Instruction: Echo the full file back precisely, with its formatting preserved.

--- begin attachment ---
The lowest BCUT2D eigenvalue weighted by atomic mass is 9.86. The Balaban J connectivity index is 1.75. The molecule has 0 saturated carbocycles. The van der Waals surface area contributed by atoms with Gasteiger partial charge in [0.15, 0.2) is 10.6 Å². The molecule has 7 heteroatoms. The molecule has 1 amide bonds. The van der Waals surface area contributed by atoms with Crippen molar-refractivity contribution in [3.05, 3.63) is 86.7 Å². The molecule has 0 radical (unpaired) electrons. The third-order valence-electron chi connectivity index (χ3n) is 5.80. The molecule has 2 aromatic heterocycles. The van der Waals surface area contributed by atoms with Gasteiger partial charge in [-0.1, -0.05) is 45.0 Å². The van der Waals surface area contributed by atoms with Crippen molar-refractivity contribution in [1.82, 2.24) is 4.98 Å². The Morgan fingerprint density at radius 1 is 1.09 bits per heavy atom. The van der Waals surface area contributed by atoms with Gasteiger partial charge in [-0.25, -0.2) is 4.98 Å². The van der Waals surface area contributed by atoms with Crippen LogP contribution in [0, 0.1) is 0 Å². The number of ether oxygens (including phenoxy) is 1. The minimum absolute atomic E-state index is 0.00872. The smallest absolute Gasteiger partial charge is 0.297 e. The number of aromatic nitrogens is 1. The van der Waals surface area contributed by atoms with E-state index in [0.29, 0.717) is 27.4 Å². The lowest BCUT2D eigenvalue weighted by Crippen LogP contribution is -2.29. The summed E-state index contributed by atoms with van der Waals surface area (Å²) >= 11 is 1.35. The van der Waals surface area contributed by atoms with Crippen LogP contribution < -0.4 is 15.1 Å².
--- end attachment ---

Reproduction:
The lowest BCUT2D eigenvalue weighted by atomic mass is 9.86. The Balaban J connectivity index is 1.75. The molecule has 0 saturated carbocycles. The van der Waals surface area contributed by atoms with Gasteiger partial charge in [0.15, 0.2) is 10.6 Å². The molecule has 7 heteroatoms. The molecule has 1 amide bonds. The van der Waals surface area contributed by atoms with Crippen molar-refractivity contribution in [3.05, 3.63) is 86.7 Å². The molecule has 0 radical (unpaired) electrons. The third-order valence-electron chi connectivity index (χ3n) is 5.80. The molecule has 2 aromatic heterocycles. The van der Waals surface area contributed by atoms with Gasteiger partial charge in [-0.1, -0.05) is 45.0 Å². The van der Waals surface area contributed by atoms with Crippen molar-refractivity contribution in [1.82, 2.24) is 4.98 Å². The Morgan fingerprint density at radius 1 is 1.09 bits per heavy atom. The van der Waals surface area contributed by atoms with Gasteiger partial charge in [-0.25, -0.2) is 4.98 Å². The van der Waals surface area contributed by atoms with Crippen LogP contribution in [0, 0.1) is 0 Å². The number of ether oxygens (including phenoxy) is 1. The minimum absolute atomic E-state index is 0.00872. The smallest absolute Gasteiger partial charge is 0.297 e. The number of aromatic nitrogens is 1. The van der Waals surface area contributed by atoms with E-state index in [0.29, 0.717) is 27.4 Å². The lowest BCUT2D eigenvalue weighted by Crippen LogP contribution is -2.29. The summed E-state index contributed by atoms with van der Waals surface area (Å²) >= 11 is 1.35. The van der Waals surface area contributed by atoms with Crippen LogP contribution < -0.4 is 15.1 Å².